Israelites Live in London
REGGAE / SKA
SECRET RECORDS (SECDP167 02)
Born Desmond Aldolphus Dacres in Kingston on 16th July 1943, his family moved to a farm in Danvers Pen in the parish of St. Thomas, where church life and gospel singing was central to Desmond’s upbringing. Sadly orphaned in their early teens, he and brother George returned to Kingston with their younger sister. Desmond then attended Alpha Boys’ School before becoming an apprentice welder at the South Camp Yard where another young trainee there went by the name of Bob Marley.
Nat King Cole, Louis Armstrong and Sam Cooke figured amongst young Desmond’s heroes and his workmates often remarked upon his special singing voice, By his teens it was second nature for him to write songs about everyday life in and around Trench Town.
?Israelites was first released in 1968 but bubbled under in Britain for quite some time before charting in March 1969. Whilst the song takes in big themes such as repatriation (to Africa) Desmond’s initial inspiration came from an everyday incident anybody might witness.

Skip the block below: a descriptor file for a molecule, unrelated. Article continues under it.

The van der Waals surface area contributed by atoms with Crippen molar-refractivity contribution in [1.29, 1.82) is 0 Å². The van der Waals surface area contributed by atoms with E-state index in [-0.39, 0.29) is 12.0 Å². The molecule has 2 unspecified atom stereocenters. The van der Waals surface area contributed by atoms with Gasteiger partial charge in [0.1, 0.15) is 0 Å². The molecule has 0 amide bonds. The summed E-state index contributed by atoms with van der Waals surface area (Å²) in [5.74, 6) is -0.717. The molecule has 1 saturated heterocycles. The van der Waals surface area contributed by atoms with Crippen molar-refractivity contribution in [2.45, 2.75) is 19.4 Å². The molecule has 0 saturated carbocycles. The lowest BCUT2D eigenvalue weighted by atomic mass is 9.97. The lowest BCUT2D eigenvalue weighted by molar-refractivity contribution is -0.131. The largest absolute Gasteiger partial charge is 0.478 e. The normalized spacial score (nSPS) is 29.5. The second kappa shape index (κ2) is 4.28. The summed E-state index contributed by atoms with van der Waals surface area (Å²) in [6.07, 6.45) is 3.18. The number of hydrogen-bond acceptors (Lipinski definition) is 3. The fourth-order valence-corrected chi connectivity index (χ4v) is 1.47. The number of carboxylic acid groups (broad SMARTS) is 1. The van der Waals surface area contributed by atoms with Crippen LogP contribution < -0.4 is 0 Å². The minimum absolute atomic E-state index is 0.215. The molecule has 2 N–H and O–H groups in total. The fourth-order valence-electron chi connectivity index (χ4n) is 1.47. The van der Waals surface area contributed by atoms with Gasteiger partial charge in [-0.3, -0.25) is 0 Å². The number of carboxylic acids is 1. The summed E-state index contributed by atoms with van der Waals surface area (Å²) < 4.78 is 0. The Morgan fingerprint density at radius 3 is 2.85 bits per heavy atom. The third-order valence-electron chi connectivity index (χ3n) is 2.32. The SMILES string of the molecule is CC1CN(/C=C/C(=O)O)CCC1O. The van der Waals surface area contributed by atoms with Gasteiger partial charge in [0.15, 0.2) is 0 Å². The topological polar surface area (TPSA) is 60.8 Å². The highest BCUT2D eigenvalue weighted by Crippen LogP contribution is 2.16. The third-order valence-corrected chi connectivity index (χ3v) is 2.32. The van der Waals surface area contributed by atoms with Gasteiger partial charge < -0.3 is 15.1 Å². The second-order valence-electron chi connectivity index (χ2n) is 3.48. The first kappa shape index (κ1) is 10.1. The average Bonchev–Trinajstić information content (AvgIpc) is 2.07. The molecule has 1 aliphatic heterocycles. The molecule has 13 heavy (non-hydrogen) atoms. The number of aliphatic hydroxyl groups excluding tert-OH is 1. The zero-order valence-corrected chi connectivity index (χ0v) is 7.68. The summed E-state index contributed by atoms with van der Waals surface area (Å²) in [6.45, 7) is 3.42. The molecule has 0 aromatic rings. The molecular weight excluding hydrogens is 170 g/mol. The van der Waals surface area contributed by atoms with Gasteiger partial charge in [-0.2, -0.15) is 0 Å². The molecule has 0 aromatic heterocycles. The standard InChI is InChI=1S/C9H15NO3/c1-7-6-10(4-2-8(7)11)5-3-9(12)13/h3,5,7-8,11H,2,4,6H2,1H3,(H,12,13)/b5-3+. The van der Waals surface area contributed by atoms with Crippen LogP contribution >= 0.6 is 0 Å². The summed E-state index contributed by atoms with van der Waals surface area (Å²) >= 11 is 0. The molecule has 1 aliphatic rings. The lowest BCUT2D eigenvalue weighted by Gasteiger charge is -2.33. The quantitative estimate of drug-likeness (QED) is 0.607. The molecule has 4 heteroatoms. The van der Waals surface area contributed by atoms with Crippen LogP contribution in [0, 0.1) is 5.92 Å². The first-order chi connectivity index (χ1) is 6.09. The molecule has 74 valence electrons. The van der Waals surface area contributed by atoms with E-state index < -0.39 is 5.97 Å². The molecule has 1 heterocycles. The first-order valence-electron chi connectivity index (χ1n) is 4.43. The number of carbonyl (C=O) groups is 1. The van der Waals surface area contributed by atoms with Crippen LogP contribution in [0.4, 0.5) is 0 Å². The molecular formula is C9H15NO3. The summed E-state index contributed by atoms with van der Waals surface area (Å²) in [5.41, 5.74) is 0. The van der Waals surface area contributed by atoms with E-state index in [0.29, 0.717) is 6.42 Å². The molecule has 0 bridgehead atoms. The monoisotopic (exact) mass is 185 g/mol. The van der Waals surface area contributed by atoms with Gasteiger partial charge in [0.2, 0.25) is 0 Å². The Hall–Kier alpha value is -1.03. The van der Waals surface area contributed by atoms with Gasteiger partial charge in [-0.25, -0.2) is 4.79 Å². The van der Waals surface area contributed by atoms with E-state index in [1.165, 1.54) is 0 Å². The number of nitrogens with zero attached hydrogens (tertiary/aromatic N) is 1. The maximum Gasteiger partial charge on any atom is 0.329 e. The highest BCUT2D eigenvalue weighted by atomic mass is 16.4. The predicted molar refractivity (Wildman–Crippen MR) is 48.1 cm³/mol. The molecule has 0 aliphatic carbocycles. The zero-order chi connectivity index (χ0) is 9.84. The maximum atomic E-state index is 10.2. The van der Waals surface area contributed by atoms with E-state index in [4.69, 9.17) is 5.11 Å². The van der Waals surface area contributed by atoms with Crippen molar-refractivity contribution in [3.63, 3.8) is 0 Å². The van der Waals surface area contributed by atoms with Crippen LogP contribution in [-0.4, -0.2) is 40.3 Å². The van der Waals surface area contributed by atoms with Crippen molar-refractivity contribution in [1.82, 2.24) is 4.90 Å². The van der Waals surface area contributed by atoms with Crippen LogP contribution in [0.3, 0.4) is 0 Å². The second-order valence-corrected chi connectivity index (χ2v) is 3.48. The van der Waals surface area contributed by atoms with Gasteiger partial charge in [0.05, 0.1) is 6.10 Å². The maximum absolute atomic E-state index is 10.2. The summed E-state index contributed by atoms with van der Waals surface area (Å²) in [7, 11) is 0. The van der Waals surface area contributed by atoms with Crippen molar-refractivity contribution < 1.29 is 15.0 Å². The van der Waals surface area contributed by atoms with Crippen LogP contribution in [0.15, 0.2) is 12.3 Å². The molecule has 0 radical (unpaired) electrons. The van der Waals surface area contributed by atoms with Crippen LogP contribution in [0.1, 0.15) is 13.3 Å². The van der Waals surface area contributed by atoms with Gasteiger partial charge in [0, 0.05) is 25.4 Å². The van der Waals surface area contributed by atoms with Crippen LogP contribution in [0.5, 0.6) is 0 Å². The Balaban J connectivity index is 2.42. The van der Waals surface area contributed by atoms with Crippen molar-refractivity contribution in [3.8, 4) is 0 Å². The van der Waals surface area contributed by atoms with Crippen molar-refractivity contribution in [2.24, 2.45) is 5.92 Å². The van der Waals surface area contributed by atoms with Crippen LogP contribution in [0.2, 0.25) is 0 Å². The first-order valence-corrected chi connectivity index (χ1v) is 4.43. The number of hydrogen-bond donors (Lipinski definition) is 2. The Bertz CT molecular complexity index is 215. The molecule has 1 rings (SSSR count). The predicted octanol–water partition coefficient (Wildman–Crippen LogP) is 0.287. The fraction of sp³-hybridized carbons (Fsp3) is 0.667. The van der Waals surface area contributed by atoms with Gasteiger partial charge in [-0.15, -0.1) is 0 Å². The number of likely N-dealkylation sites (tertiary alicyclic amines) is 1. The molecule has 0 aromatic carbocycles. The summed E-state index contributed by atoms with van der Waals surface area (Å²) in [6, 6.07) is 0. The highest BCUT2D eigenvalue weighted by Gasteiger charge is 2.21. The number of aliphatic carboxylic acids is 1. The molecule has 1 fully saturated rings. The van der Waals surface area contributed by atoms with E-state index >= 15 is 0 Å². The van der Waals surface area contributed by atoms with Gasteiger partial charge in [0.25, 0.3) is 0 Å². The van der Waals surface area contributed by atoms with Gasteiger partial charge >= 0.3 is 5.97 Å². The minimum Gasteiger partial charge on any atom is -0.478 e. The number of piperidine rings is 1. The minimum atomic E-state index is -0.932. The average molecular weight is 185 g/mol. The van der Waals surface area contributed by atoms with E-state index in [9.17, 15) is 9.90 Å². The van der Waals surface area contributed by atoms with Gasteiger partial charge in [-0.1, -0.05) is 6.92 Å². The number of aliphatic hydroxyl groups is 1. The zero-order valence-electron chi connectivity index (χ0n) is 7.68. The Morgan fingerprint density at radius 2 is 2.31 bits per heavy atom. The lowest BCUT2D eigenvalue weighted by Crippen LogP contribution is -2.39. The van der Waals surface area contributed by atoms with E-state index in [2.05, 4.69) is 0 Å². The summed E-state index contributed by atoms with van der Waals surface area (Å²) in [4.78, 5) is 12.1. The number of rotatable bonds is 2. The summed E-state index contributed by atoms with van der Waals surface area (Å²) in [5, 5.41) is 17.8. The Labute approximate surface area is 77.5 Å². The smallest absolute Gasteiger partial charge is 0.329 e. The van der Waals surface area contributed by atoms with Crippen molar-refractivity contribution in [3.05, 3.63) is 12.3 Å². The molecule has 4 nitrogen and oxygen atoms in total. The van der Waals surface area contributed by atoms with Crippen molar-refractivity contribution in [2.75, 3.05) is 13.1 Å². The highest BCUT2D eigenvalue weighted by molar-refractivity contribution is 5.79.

One evening he was walking home from the studio through the park and saw a couple sat on a bench. As he went past them he couldn’t help but tune into their heated talk about hard times, not being able to pay the bills, and wondering where the next meal might come from.
In the ten or so minutes it took him to reach home Desmond had worked out the basics of the song: namely, when the going gets tough in a new land, thoughts of one’s spiritual home came as a comfort. This inspired vision – to view the misfortunate couple as Israelites - came from Desmond’s Christian Church upbringing. This had also informed his songwriting in 1967 after 007 with tracks such as Wise Man, ‘Writing On The Wall’ and Pretty Africa. (The 1966 visit to Jamaica by Ethiopia’s Emperor Haile Selassie – the Rastafarians’ spiritual leader – had also raised Africa’s profile in the hearts Jamaica – once a slave economy based on sugar plantations.)
?Israelites greatest commercial significance was that it went Top 10 in the
US Billboard charts making Desmond the first artist ever to achieve this with wholly Jamaican song.